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22-04-2013 | Gynaecology | Article

Tamoxifen breast changes predict survival


Free abstract

medwireNews: Women with breast cancer who experience a tamoxifen-related decrease in mammographic density have significantly better survival than patients whose breast density is unaffected by the agent, suggest study findings.

The research, published in the Journal of Clinical Oncology, also shows that breast density decreases occurring in breast cancer patients not taking tamoxifen had no significant impact on survival.

"If validated, mammographic density change has the potential to be an early marker for therapy response and provide clinicians with a tool for monitoring the effect of postsurgical adjuvant therapy beyond the current wait-and-see approach," say Per Hall (Karolinska Institutet, Stockholm, Sweden) and co-authors.

"In fact, given ongoing developments in automatic algorithms for mammographic density measurement, implementing this as a routine clinical tool could be cost-effective," they suggest.

In all, baseline and follow-up mammograms were examined for 974 postmenopausal women, 474 of whom were given tamoxifen. Over 15 years of follow up, 12.4% of women died from breast cancer.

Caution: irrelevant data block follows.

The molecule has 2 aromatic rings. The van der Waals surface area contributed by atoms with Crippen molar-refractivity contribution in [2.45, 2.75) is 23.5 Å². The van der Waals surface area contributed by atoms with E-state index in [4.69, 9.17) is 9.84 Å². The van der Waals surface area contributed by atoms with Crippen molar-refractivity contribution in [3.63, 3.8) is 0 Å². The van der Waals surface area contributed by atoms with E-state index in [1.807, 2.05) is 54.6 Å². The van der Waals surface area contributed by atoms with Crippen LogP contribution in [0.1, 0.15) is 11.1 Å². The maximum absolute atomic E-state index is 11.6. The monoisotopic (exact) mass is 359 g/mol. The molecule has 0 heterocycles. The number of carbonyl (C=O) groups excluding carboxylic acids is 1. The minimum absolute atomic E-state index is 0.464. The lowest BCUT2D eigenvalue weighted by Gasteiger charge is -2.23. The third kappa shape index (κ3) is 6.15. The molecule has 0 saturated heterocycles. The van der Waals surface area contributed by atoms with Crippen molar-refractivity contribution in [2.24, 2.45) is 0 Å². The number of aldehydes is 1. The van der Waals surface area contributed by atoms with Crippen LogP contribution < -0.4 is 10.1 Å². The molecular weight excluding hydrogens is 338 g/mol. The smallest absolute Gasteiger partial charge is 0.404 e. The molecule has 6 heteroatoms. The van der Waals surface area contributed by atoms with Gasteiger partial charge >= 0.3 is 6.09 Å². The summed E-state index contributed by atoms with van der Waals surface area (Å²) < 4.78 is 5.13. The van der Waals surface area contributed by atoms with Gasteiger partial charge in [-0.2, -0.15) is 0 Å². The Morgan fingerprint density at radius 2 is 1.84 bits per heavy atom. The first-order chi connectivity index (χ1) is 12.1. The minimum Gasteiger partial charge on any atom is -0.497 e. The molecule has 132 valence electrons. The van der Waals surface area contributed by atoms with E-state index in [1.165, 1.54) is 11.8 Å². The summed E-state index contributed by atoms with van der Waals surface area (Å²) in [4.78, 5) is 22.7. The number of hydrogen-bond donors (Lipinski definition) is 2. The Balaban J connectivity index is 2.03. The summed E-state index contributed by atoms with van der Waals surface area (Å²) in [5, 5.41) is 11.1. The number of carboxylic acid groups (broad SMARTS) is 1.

Women whose breast density fell by over 20% between baseline and follow up had a significant 50% reduction in the risk for breast cancer-specific death compared with women whose mammographic density was stable. This was not affected by adjustment for surgery or tamoxifen dose.

However, the researchers note that this survival benefit was only present when assessing the change in breast density rather than separate analyses of absolute density in mammograms at baseline or follow up.

"It is conceivable that the association between [change in density] and breast cancer survival in the tamoxifen-treated group could be explained by differences in compliance or response to treatment (eg, due to genetic variation in the CYP2D6 gene)," the researchers comment.

Noting that postmenopausal women have lower mammographic breast density than younger women, making clinical changes harder to detect, the team suggests that measuring change in density may prove to be a more useful marker for premenopausal patients.

Hall et al conclude that further studies are needed to corroborate their findings.

medwireNews ( is an independent clinical news service provided by Springer Healthcare Limited. © Springer Healthcare Ltd; 2013

By Lynda Williams, Senior medwireNews Reporter

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